sniegs

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Latvian[edit]

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Sniegs

Etymology[edit]

From Proto-Baltic (or Proto-Balto-Slavic[1]) *snaigas (> Latvian *snaigs, which, under the influence of forms of the verb snigt (to snow), became sniegs; compare Lithuanian snaĩgė (snowflake), still with the original ai), from Proto-Indo-European *snóygʷʰos, from the stem *sneygʷʰ- (to snow).

Cognates include Lithuanian sniẽgas, Old Prussian snaygis, Old Church Slavonic снѣгъ (sněgŭ), Russian снег (sneg), Ukrainian сніг (snih), Bulgarian сняг (snjag), Czech sníh, Polish śnieg, Proto-Germanic *snēwes, *snaiwaz (Gothic 𐍃𐌽𐌰𐌹𐍅𐍃 (snaiws), Old English snāw, Old High German snēo, German Schnee, Dutch sneeuw, English snow, Swedish snö), Old Irish snechtae, Ancient Greek νίφα (nípha, snow (acc.)), Latin nix (Italian, Portuguese neve, Spanish nieve, Catalan neu, Romanian nea).[2]

Pronunciation[edit]

Noun[edit]

sniegs m (1st declension)

  1. snow (frozen water that falls as precipitation)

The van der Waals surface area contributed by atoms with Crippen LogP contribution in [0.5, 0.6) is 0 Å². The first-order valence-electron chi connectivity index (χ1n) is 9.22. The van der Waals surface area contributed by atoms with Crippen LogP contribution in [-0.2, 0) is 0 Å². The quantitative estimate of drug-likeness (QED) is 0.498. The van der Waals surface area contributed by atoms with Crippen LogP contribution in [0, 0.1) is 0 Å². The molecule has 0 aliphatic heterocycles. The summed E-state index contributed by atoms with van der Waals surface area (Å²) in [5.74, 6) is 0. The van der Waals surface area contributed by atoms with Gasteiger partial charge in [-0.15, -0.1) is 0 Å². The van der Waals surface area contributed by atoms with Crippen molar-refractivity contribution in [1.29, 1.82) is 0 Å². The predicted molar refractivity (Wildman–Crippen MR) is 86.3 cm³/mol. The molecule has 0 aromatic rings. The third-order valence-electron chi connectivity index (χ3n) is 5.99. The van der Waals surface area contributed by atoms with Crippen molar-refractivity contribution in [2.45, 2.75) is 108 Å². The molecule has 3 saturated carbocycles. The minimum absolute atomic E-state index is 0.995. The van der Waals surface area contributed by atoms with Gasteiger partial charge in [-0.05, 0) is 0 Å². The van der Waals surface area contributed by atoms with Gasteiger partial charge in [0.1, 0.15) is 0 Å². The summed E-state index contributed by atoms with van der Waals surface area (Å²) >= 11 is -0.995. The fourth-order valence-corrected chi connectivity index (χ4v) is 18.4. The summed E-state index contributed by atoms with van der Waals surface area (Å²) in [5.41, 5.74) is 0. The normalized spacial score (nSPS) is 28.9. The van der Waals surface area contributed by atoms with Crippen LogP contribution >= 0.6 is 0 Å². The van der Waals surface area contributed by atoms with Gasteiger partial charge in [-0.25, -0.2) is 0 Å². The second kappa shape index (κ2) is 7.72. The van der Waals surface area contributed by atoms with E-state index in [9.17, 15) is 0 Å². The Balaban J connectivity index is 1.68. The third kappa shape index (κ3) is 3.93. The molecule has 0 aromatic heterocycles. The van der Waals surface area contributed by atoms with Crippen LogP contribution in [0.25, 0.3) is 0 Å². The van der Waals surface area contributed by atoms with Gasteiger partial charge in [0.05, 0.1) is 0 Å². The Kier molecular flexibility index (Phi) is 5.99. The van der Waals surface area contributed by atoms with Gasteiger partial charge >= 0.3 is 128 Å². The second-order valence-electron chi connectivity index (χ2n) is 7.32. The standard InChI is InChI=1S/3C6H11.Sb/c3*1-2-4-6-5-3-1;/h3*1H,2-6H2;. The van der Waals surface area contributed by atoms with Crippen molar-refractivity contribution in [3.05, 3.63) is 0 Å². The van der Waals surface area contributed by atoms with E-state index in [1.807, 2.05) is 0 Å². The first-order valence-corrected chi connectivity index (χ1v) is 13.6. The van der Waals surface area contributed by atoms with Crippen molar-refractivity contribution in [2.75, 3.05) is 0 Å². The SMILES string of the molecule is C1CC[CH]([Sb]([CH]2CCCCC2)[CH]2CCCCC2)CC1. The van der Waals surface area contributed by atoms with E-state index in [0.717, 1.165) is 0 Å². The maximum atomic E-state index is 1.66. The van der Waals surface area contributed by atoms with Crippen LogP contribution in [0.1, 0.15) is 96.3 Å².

sniegs sniegit is snowing (lit. the snow snows)
    sniega pārslas, kristālisnowflakes, snow crystals
    sniega ūdens, sniegūdenssnow water
    sniega vīrs, sniegavīrssnowman
    sniega vētrasnow storm
    smalks, dziļš, irdens sniegsfine, deep, snow
    slapjš, sauss, irdens sniegswet, dry, powedery snow
    sniega kupenasnow drift
    sniegs sāk kustthe snow begins to melt
    sniega lāpstasnow shovel
    tīrīt sniegu no ceļato clean, remove the snow from the road
    balts kā sniegswhite as snow

Declension[edit]

Derived terms[edit]

References[edit]

  1. ^ Kim, Ronald (forth.), “The Phonology of Balto-Slavic”, in Jared S. Klein, Brian Joseph, and Matthias Fritz, editors, Comparative Indo-European Linguistics: An International Handbook of Language Comparison and the Reconstruction of Indo-European[1], Berlin: de Gruyter
  2. ^ Karulis, Konstantīns (1992), “sniegs”, in Latviešu Etimoloģijas Vārdnīca (in Latvian), Rīga: AVOTS, ISBN 9984-700-12-7